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Genetic, molecular and physiological basis of variation in Drosophila gut immunocompetence.

Bou Sleiman MS, Osman D, Massouras A, Hoffmann AA, Lemaitre B, Deplancke B - Nat Commun (2015)

Bottom Line: Gut immunocompetence involves immune, stress and regenerative processes.Using genome-wide association analysis, we identify several novel immune modulators.This genetic and molecular variation is physiologically manifested in lower ROS activity, lower susceptibility to ROS-inducing agent, faster pathogen clearance and higher stem cell activity in resistant versus susceptible lines.

View Article: PubMed Central - PubMed

Affiliation: 1] Global Health Institute, School of Life Sciences, Station 19, EPFL, 1015 Lausanne, Switzerland [2] Institute of Bioengineering, School of Life Sciences, Station 19, EPFL, 1015 Lausanne, Switzerland.

ABSTRACT
Gut immunocompetence involves immune, stress and regenerative processes. To investigate the determinants underlying inter-individual variation in gut immunocompetence, we perform enteric infection of 140 Drosophila lines with the entomopathogenic bacterium Pseudomonas entomophila and observe extensive variation in survival. Using genome-wide association analysis, we identify several novel immune modulators. Transcriptional profiling further shows that the intestinal molecular state differs between resistant and susceptible lines, already before infection, with one transcriptional module involving genes linked to reactive oxygen species (ROS) metabolism contributing to this difference. This genetic and molecular variation is physiologically manifested in lower ROS activity, lower susceptibility to ROS-inducing agent, faster pathogen clearance and higher stem cell activity in resistant versus susceptible lines. This study provides novel insights into the determinants underlying population-level variability in gut immunocompetence, revealing how relatively minor, but systematic genetic and transcriptional variation can mediate overt physiological differences that determine enteric infection susceptibility.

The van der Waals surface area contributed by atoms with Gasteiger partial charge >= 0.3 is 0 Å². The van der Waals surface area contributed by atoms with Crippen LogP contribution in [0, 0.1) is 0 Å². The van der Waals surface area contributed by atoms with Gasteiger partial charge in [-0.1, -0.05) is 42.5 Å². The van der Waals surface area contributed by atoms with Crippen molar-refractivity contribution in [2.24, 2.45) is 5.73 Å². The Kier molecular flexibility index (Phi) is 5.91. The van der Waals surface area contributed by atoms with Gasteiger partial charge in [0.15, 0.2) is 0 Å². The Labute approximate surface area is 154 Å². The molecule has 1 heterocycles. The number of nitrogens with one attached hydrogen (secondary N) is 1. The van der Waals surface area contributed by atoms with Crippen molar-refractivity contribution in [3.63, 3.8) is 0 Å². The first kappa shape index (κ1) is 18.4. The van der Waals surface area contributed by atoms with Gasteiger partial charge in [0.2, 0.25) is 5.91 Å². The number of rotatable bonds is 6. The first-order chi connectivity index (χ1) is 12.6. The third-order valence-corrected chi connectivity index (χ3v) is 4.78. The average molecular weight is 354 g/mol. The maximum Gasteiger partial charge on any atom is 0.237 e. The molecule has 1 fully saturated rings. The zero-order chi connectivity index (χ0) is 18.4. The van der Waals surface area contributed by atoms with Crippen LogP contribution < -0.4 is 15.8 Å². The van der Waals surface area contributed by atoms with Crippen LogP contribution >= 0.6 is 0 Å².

No MeSH data available.


Related in: MedlinePlus